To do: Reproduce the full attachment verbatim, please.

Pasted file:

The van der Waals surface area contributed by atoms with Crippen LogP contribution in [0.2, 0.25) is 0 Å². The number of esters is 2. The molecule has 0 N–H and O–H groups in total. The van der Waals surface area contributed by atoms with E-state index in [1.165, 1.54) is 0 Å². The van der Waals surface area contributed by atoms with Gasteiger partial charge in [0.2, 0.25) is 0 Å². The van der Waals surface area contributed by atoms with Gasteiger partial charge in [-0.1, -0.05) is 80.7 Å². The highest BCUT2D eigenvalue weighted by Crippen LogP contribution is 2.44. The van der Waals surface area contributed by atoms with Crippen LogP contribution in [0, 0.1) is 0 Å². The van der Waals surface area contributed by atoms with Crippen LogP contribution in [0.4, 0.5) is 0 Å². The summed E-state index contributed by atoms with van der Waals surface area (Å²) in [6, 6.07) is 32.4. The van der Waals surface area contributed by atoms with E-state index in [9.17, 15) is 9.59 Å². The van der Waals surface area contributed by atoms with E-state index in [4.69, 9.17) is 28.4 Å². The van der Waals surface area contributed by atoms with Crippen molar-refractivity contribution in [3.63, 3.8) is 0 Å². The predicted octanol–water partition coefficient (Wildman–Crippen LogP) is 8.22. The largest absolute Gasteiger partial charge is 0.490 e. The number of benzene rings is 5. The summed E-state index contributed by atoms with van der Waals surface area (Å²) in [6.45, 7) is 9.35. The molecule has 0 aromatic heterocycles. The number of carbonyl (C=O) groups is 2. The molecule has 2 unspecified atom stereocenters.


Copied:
The van der Waals surface area contributed by atoms with Crippen LogP contribution in [0.2, 0.25) is 0 Å². The number of esters is 2. The molecule has 0 N–H and O–H groups in total. The van der Waals surface area contributed by atoms with E-state index in [1.165, 1.54) is 0 Å². The van der Waals surface area contributed by atoms with Gasteiger partial charge in [0.2, 0.25) is 0 Å². The van der Waals surface area contributed by atoms with Gasteiger partial charge in [-0.1, -0.05) is 80.7 Å². The highest BCUT2D eigenvalue weighted by Crippen LogP contribution is 2.44. The van der Waals surface area contributed by atoms with Crippen LogP contribution in [0, 0.1) is 0 Å². The van der Waals surface area contributed by atoms with Crippen LogP contribution in [0.4, 0.5) is 0 Å². The summed E-state index contributed by atoms with van der Waals surface area (Å²) in [6, 6.07) is 32.4. The van der Waals surface area contributed by atoms with E-state index in [9.17, 15) is 9.59 Å². The van der Waals surface area contributed by atoms with E-state index in [4.69, 9.17) is 28.4 Å². The van der Waals surface area contributed by atoms with Crippen molar-refractivity contribution in [3.63, 3.8) is 0 Å². The predicted octanol–water partition coefficient (Wildman–Crippen LogP) is 8.22. The largest absolute Gasteiger partial charge is 0.490 e. The number of benzene rings is 5. The summed E-state index contributed by atoms with van der Waals surface area (Å²) in [6.45, 7) is 9.35. The molecule has 0 aromatic heterocycles. The number of carbonyl (C=O) groups is 2. The molecule has 2 unspecified atom stereocenters.